Second, many on the other side are arguing that you need the disparate-impact approach in order to go after segregated housing patterns. But of course that is not true if the segregation stems from actual discrimination. And if it is not, then using the disparate-impact approach raises all the usual problems inherent in the disparate-impact approach. For example, how much racial balancing is to be required? What if the reasons for the racial imbalance reflect voluntary decisions or economic realities? What sort of remedies will be required (like deliberate assignments on the basis of race), and what if those remedies end up hurting people (including minorities) on the basis of race? And so on. Besides, if racial imbalances in housing patterns are a result of voluntary choices by individuals, then it’s unclear why this is a huge evil that the government needs to fix.
Finally, I’d note that the National Association of Mutual Insurance Companies submitted excellent testimony on this issue at November 2013 Congressional hearings, which can be read here (starting at page 110 in the hard-copy pagination).
Here’s hoping the Court does the right thing and puts an end to this nonsense.
- Published Date
- Written by Linda Chavez
I would not watch the video of Jordanian pilot Mouath al-Kasaesbeh being consumed by fire, because to do so was exactly what the Islamist barbarians who produced it wanted. They wanted not only to kill their captive in the most horrific way imaginable, but also to burn the images of his immolation into the minds of those who oppose them. Terror is their most effective weapon. The only way they can achieve victory is by frightening people into submission. Scare off those who would join an alliance to fight the Islamic State, and ISIS wins.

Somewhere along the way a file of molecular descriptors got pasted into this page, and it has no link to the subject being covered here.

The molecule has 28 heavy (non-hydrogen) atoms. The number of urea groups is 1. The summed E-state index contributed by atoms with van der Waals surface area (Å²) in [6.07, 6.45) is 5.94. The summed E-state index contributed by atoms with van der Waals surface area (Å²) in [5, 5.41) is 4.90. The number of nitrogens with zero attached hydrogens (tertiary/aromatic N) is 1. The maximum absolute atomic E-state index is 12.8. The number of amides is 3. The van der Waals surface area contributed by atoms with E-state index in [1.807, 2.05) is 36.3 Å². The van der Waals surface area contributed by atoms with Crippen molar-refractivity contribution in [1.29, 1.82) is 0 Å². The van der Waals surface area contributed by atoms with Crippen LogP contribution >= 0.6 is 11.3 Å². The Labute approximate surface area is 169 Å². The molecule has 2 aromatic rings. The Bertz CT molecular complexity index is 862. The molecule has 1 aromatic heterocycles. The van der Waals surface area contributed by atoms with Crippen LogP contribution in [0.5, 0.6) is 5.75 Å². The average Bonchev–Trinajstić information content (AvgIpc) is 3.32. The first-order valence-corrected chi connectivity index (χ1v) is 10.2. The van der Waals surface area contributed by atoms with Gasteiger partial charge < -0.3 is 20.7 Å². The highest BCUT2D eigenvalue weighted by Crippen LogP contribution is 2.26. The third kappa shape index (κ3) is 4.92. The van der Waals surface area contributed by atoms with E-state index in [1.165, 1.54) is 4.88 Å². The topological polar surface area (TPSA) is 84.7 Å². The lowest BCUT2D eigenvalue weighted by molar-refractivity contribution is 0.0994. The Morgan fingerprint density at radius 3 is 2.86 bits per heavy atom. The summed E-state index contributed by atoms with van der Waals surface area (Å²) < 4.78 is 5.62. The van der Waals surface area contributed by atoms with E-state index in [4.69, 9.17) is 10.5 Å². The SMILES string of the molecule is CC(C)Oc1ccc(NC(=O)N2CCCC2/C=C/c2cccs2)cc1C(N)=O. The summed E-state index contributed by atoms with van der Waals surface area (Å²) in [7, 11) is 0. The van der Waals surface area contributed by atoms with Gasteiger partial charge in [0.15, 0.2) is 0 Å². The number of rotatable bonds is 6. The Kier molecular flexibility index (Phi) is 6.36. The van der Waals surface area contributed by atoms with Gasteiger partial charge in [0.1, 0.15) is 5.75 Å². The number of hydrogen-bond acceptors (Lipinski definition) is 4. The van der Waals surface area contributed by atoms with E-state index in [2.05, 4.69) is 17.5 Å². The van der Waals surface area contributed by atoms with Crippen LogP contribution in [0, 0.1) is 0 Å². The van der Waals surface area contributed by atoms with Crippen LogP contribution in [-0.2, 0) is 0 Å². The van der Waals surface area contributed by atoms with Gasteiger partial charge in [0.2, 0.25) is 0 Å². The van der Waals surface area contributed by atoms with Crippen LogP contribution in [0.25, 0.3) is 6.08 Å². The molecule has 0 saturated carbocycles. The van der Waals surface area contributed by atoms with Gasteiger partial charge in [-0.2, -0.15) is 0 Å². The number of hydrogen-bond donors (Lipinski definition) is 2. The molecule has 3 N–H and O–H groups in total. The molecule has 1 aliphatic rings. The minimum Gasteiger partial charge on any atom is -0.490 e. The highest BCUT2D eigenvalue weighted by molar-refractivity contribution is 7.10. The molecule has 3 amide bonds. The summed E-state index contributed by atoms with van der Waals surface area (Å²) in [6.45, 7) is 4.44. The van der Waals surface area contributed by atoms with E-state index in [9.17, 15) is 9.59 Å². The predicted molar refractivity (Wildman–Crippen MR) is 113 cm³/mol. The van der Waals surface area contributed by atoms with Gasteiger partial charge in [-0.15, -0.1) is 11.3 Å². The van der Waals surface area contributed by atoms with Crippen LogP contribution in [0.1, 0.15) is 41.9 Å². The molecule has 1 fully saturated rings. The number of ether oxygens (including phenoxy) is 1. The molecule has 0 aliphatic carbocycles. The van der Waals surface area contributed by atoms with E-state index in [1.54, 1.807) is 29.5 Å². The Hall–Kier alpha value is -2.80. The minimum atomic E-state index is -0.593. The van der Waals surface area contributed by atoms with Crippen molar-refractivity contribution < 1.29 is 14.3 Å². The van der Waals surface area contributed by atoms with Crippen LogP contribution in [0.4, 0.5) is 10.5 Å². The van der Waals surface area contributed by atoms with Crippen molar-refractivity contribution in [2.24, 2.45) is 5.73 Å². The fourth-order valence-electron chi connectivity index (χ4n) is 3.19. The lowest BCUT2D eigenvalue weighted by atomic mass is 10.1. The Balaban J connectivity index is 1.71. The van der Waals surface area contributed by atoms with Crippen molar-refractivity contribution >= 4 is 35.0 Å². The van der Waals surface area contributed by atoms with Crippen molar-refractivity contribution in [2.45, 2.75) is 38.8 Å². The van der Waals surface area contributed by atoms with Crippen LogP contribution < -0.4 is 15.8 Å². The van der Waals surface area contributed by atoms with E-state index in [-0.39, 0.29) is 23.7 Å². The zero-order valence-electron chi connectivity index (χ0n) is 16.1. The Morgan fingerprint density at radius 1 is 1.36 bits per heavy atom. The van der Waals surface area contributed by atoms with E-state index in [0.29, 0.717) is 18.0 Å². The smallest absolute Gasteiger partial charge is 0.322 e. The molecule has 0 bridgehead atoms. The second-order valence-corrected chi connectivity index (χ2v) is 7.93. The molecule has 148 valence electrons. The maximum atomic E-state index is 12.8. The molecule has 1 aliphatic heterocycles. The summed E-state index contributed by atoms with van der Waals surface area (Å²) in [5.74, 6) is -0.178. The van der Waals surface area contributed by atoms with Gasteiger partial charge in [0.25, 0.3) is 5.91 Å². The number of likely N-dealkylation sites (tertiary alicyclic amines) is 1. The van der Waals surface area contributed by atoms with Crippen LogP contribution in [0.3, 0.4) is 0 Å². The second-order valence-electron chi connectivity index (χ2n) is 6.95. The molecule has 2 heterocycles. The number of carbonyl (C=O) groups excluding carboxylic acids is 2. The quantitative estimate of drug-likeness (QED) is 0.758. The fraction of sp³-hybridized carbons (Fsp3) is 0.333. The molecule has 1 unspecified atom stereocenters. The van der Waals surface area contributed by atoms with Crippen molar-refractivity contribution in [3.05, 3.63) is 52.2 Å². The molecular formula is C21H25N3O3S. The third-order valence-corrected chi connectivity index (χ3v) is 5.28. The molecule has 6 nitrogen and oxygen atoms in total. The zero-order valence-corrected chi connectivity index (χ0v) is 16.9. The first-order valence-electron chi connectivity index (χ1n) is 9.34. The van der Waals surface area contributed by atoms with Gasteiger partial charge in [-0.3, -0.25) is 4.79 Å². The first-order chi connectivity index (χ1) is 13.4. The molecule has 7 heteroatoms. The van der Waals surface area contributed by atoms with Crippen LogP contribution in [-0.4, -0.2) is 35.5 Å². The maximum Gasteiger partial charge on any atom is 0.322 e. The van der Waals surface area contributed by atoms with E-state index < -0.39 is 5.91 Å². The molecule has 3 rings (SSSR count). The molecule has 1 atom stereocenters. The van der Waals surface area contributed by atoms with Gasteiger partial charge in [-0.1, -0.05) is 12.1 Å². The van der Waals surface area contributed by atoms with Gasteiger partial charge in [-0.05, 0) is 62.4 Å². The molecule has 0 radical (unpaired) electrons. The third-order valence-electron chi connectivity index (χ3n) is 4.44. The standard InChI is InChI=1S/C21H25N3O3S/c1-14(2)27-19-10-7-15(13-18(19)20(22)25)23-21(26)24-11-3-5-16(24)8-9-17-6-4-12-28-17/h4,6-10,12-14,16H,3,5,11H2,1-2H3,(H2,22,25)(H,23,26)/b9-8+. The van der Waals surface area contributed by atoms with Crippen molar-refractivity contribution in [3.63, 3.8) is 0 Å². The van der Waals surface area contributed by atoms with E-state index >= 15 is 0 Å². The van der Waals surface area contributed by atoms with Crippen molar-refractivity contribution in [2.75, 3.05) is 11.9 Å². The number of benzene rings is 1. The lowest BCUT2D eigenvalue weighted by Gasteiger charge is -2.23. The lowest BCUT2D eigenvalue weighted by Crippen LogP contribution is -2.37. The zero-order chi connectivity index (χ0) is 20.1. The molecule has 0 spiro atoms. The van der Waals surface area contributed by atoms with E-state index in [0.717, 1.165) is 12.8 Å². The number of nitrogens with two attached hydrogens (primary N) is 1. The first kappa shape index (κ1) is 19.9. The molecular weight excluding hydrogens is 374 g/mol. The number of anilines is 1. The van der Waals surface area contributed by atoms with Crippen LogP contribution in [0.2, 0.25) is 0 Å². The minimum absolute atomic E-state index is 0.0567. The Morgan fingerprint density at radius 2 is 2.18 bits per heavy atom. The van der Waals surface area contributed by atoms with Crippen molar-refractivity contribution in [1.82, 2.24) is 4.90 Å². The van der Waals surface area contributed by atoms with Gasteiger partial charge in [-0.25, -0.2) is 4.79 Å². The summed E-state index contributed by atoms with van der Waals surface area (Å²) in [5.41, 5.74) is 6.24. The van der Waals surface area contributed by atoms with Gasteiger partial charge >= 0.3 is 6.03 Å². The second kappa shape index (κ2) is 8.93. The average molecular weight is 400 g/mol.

But barbarity also has a way of inspiring courage. King Abdullah II of Jordan, no stranger to combat as a former attack helicopter pilot and commander of Jordan's special forces, has vowed a "relentless" fight against ISIS. If the terrorists thought they would make fellow Arabs retreat, they may be in for a rude awakening.
Jordan responded to the murder by flying more sorties over ISIS-held territory in Syria. Other Arab leaders have responded, as well -- though more rhetorically than tactically. But defeating ISIS from the air is unlikely. And here, all civilized nations should be concerned.
Has any war ever been won from 20,000 feet -- short of dropping a nuclear bomb? And even the U.S. victory in the Pacific in World War II with the bombing of Hiroshima and Nagasaki came only after nearly four years of relentless battles on land and sea and in the air.
Yet President Obama has said again and again that he will not put boots on the ground to fight ISIS. Indeed, the president authorized sending more U.S. soldiers to West Africa to fight Ebola last year than he was willing to commit in even an advisory capacity to fight ISIS in Iraq. In September, The Washington Post reported up to 4,000 U.S. military personnel were being sent to Africa to help fight the deadly disease, while the paper reported this week that only about 2,700 U.S. military advisers have been deployed to Iraq to provide security and support to Iraqi troops.